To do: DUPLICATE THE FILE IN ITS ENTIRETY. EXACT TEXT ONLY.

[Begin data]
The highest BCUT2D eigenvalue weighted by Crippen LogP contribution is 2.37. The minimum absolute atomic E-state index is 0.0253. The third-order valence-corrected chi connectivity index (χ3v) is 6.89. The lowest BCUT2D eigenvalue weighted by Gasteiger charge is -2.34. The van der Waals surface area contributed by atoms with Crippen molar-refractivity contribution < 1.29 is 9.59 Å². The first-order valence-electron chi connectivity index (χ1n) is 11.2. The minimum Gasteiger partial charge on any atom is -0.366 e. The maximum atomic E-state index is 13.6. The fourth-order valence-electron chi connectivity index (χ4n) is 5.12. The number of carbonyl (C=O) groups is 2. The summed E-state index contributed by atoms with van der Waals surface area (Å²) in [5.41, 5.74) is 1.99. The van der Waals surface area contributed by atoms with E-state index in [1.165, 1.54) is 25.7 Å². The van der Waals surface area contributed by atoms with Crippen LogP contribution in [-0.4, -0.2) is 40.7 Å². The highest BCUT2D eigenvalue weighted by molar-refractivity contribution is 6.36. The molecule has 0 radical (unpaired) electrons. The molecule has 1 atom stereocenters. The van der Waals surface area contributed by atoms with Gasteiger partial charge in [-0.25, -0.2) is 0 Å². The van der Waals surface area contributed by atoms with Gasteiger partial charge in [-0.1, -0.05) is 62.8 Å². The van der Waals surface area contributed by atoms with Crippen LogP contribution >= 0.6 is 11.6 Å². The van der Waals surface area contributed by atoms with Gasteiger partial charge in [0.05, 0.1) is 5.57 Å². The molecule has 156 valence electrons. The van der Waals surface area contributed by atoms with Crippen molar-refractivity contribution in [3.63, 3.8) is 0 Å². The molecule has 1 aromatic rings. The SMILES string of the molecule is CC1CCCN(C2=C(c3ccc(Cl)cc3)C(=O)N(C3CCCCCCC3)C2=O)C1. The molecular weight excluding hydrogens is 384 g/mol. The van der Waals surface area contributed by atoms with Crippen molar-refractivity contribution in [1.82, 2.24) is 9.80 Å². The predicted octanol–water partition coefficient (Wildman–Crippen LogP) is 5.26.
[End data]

The highest BCUT2D eigenvalue weighted by Crippen LogP contribution is 2.37. The minimum absolute atomic E-state index is 0.0253. The third-order valence-corrected chi connectivity index (χ3v) is 6.89. The lowest BCUT2D eigenvalue weighted by Gasteiger charge is -2.34. The van der Waals surface area contributed by atoms with Crippen molar-refractivity contribution < 1.29 is 9.59 Å². The first-order valence-electron chi connectivity index (χ1n) is 11.2. The minimum Gasteiger partial charge on any atom is -0.366 e. The maximum atomic E-state index is 13.6. The fourth-order valence-electron chi connectivity index (χ4n) is 5.12. The number of carbonyl (C=O) groups is 2. The summed E-state index contributed by atoms with van der Waals surface area (Å²) in [5.41, 5.74) is 1.99. The van der Waals surface area contributed by atoms with E-state index in [1.165, 1.54) is 25.7 Å². The van der Waals surface area contributed by atoms with Crippen LogP contribution in [-0.4, -0.2) is 40.7 Å². The highest BCUT2D eigenvalue weighted by molar-refractivity contribution is 6.36. The molecule has 0 radical (unpaired) electrons. The molecule has 1 atom stereocenters. The van der Waals surface area contributed by atoms with Gasteiger partial charge in [-0.25, -0.2) is 0 Å². The van der Waals surface area contributed by atoms with Gasteiger partial charge in [-0.1, -0.05) is 62.8 Å². The van der Waals surface area contributed by atoms with Crippen LogP contribution >= 0.6 is 11.6 Å². The van der Waals surface area contributed by atoms with Gasteiger partial charge in [0.05, 0.1) is 5.57 Å². The molecule has 156 valence electrons. The van der Waals surface area contributed by atoms with Crippen molar-refractivity contribution in [3.63, 3.8) is 0 Å². The molecule has 1 aromatic rings. The SMILES string of the molecule is CC1CCCN(C2=C(c3ccc(Cl)cc3)C(=O)N(C3CCCCCCC3)C2=O)C1. The molecular weight excluding hydrogens is 384 g/mol. The van der Waals surface area contributed by atoms with Crippen molar-refractivity contribution in [1.82, 2.24) is 9.80 Å². The predicted octanol–water partition coefficient (Wildman–Crippen LogP) is 5.26.